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cluding Messrs. Calhoun, Jefferson | the minority. So the bill was reDavis, John Bell, Benton, and every member present from the Slave States, with Messrs. Cameron, of Pennsylvania; Douglas, of Illinois; Bright, of Indiana; Dickinson, of New York; and Fitzgerald, of Michigan, from Free States-to 21 Nays, including Messrs. Webster, of Massachusetts, Hamlin, of Maine, Dix, of New York, and Breese, of Illinois. The bill, thus amended, passed the Senate by 33 Yeas to 22 Nays.

But the House, on its return, thus amended, utterly refused (August 11th) to concur in any such partition of the territories of the Union, on the line of 36° 30', between Free and Slave Labor. The proposition of Mr. Douglas, above cited, was rejected by the decisive majority of 39: Yeas 82; Nays 121-only three" members from Free States voting in

turned to the Senate with its amendment struck out; and that body thereupon receded-Yeas 29; Nays 25-from its amendment, and allowed the bill to become a law in the shape given it by the House. On this memorable division, Messrs. Benton, Bright, Cameron, Dickinson, Douglas, Fitzgerald, Hannegan, Spruance, of Delaware, and Houston, of Texas, voted to yield to the House, leaving none but Senators from Slave States, and not all of them, insisting on the partition demanded. So Oregon became a Territory, consecrated to Free Labor, without compromise or counterbalance; and the Free States gave fair notice that they would not divide with Slavery the vast and hitherto free territories then just acquired from Mexico.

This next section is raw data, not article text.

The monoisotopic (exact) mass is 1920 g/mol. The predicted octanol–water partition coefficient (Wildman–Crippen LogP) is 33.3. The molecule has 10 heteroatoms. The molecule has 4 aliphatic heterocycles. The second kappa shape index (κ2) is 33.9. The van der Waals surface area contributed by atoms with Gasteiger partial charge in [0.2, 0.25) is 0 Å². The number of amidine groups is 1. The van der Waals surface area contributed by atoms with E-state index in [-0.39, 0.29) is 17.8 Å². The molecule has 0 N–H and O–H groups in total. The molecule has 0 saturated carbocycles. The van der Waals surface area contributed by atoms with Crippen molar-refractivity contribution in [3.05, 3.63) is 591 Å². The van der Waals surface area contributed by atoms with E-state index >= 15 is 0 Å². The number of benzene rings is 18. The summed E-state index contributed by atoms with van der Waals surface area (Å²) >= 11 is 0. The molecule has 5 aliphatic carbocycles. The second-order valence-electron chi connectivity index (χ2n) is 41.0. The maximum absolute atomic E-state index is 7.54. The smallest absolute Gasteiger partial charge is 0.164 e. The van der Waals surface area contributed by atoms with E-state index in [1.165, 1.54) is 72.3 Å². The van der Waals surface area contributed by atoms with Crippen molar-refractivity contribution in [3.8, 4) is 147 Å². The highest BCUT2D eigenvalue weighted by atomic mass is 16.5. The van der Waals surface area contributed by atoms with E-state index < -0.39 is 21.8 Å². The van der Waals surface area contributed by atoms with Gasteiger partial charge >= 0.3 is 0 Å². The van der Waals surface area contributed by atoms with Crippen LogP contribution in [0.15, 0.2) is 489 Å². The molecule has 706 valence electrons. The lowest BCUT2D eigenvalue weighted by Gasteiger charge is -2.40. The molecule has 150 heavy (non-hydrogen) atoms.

GEN. ZACHARY TAYLOR was inau- | Slavery Restriction. gurated as President on the 4th of March, 1849. He had received, as we have seen, both an electoral majority and a popular plurality, alike in the Free and in the Slave States, mainly by reason of his persistent and obstinate silence and reserve on the vexed question of Slavery in the Territories. He had written letters -not always wise nor judicious during the canvass, mainly in its early stages; but they were not calculated, decisively, to alienate either the champions or the opponents of

It is among